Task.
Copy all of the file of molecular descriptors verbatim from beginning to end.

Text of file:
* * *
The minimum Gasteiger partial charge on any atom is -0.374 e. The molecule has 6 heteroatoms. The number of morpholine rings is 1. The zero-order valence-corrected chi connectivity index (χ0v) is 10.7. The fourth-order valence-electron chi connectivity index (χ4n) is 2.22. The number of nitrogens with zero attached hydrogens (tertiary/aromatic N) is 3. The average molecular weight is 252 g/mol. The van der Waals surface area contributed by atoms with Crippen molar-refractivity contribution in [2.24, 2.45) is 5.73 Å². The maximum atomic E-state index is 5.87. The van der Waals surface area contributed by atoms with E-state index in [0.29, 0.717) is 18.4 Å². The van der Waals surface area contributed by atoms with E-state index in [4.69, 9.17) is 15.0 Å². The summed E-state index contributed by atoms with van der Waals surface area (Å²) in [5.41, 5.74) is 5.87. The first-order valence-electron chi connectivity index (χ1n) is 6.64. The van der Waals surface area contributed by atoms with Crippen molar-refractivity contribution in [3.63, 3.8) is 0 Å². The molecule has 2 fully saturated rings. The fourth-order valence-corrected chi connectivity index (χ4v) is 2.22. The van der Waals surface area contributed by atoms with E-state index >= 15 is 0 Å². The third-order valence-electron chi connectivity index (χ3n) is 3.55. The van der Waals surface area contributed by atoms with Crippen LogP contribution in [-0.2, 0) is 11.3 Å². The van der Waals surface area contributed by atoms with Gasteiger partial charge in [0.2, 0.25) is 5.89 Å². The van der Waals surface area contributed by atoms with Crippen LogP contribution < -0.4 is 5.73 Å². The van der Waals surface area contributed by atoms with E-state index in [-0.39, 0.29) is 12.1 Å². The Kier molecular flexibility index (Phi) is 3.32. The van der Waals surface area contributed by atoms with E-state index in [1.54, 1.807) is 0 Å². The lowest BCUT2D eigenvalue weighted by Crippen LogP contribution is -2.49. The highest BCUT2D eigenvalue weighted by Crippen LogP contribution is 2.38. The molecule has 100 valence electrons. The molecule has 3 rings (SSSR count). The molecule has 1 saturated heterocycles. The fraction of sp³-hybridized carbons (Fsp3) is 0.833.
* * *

The minimum Gasteiger partial charge on any atom is -0.374 e. The molecule has 6 heteroatoms. The number of morpholine rings is 1. The zero-order valence-corrected chi connectivity index (χ0v) is 10.7. The fourth-order valence-electron chi connectivity index (χ4n) is 2.22. The number of nitrogens with zero attached hydrogens (tertiary/aromatic N) is 3. The average molecular weight is 252 g/mol. The van der Waals surface area contributed by atoms with Crippen molar-refractivity contribution in [2.24, 2.45) is 5.73 Å². The maximum atomic E-state index is 5.87. The van der Waals surface area contributed by atoms with E-state index in [0.29, 0.717) is 18.4 Å². The van der Waals surface area contributed by atoms with E-state index in [4.69, 9.17) is 15.0 Å². The summed E-state index contributed by atoms with van der Waals surface area (Å²) in [5.41, 5.74) is 5.87. The first-order valence-electron chi connectivity index (χ1n) is 6.64. The van der Waals surface area contributed by atoms with Crippen molar-refractivity contribution in [3.63, 3.8) is 0 Å². The molecule has 2 fully saturated rings. The fourth-order valence-corrected chi connectivity index (χ4v) is 2.22. The van der Waals surface area contributed by atoms with E-state index >= 15 is 0 Å². The third-order valence-electron chi connectivity index (χ3n) is 3.55. The van der Waals surface area contributed by atoms with Crippen LogP contribution in [-0.2, 0) is 11.3 Å². The van der Waals surface area contributed by atoms with Gasteiger partial charge in [0.2, 0.25) is 5.89 Å². The van der Waals surface area contributed by atoms with Crippen LogP contribution < -0.4 is 5.73 Å². The van der Waals surface area contributed by atoms with E-state index in [-0.39, 0.29) is 12.1 Å². The Kier molecular flexibility index (Phi) is 3.32. The van der Waals surface area contributed by atoms with E-state index in [1.54, 1.807) is 0 Å². The lowest BCUT2D eigenvalue weighted by Crippen LogP contribution is -2.49. The highest BCUT2D eigenvalue weighted by Crippen LogP contribution is 2.38. The molecule has 100 valence electrons. The molecule has 3 rings (SSSR count). The molecule has 1 saturated heterocycles. The fraction of sp³-hybridized carbons (Fsp3) is 0.833.